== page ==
In Europe, however, there were no systems by which the lower classes (and that also always meant the poorer classes) could escape their stratum. Whether by accent, education, poverty, or tradition, they stayed there. (And, interestingly, even the educational opportunities socialism provided didn’t much change that. When I lived in England a couple of decades ago, after almost 40 years of free access to college education, most English people did not go on to college and people still gave away their class instantly just by opening their mouths.) Socialism, in other words, was just a totalitarian government substitute for the old noblesse oblige that saw the upper class (or, at least, the socially conscious ones) take care of the poorer orders, all the while ensuring that they stayed in their place.

The intense stratification of that system continues to exist with the new immigrants to Europe. Whether in Germany, Norway, Sweden, England, Italy or France, these new Muslim immigrants are instantly the recipients of government largesse that gives them housing and money — and that essentially tells them to get into their immigrant ghettos, and stay there, preferably feeling grateful to and voting for the government that was so good to them. Its a shock to the ruling class, and one that they can’t seem to understand, that these immigrants, rather than feeling grateful at being stuffed away into ghettos without any opportunities, loath the countries in which they live, and cheerfully envision their bloody overthrows.

My mother agreed with me on all of these points (how could she not?), but then produced her “a-ha!” to prove me wrong: “What about blacks in America (and, she could have added, Native Americans, too)?” To her, they proved I was entirely wrong in describing America’s social and economic fluidity. To me, though, they were just the extra evidence I needed to prove that when, as they do in Europe, a government provides too much for people, it consigns them permanently to poverty and social exile.

As you know, African-Americans (and Native Americans) differed from all other immigrant groups in America because the American system essentially imposed against them, for centuries (and in brutal and horrible ways) a European style stratification that prevented any upward movement. This is true whether one is looking at slavery, relocation, genocidal wars or Jim Crow. I’ll focus from here on out on what happened to blacks when Americans finally wised up to the error of their ways, but you can tell the same story about Native Americans.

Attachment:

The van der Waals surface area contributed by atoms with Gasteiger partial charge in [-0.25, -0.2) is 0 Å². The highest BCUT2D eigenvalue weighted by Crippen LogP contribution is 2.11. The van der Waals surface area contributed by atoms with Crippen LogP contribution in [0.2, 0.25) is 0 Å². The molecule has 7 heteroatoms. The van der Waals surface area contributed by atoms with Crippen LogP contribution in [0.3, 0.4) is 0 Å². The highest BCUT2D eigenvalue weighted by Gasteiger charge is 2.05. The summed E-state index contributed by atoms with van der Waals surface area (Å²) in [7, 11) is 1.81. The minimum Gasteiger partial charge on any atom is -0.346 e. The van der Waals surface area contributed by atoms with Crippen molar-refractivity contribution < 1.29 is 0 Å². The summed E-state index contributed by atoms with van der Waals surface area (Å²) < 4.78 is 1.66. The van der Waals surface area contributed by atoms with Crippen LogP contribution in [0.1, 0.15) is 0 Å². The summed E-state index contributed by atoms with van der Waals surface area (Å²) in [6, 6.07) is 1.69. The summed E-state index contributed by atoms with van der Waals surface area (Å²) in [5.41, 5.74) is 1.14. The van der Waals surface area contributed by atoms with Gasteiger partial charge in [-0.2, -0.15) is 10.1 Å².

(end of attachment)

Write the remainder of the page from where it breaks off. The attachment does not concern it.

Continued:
Beginning in the 1940s (with the WWII economy) and continuing into the 1950s (with the Civil Rights movement), blacks started the same upward movement as other American groups. That is, once the nation began removing the artificial ceiling it had imposed on them, blacks too made social and economic strides. The strides were slow, because prejudice is slow to die, but they were real, and they created a rising black working and middle class composed of nuclear families. I have no doubt that, had the government continued to educate and police against discrimination, and otherwise left the market to do its work, African Americans would have joined other immigrant groups in realizing the American dream in a generation or two.

The death knell for this laborious, but real, social and economic ascent was the Great Society. The moment comprehensive welfare programs began (around the mid-1960s), government workers fanned out to black communities all over America and made huge efforts to tell blacks to stop working, because the government would pay for them. White guilt was at its apex, and government welfare was its expiation.

Being rational actors, blacks gave up bad, low-paying, often demeaning jobs for free money. And being rational actors, they gave up nuclear families and parental responsibility for even more free money. And so began the terrible slide of the African-American community. Even if you all don’t remember that time, you do remember what finally arrested this slide and helped put African-Americans back on the same, slow upward trajectory that existed before the Great Society: The fact that Clinton, under duress from a real Republican Congress, ended “welfare as we know it.” Once again, African-Americans, being rational actors, were given the incentive to shelter in the strength of the nuclear family and plug into the American Dream.

Obama wants to undo the American Dream and turn us into a European economy, where all benefits flow from the government, rather than individual effort. You can call it “socialism,” or “big government,” or “spreading the wealth,” or whatever else suits you, but the outcome will be the same: People will be locked into government induced poverty in perpetuity, the middle class will become slack, the economy will enter into stagflation, unemployment will rise, and service in every area of American life will fall as people lose their incentive (because they’ve lost the ability) to rise upwards and join in the American Dream.

(I’ve cross-posted this same article at Bloggers for John McCain (aka McCain-Palin 2008), which is a site that I urge you to visit.  It’s committed entirely to advancing McCain to the White House, and has smart, enthusiastic articles about all of the players in the upcoming election.)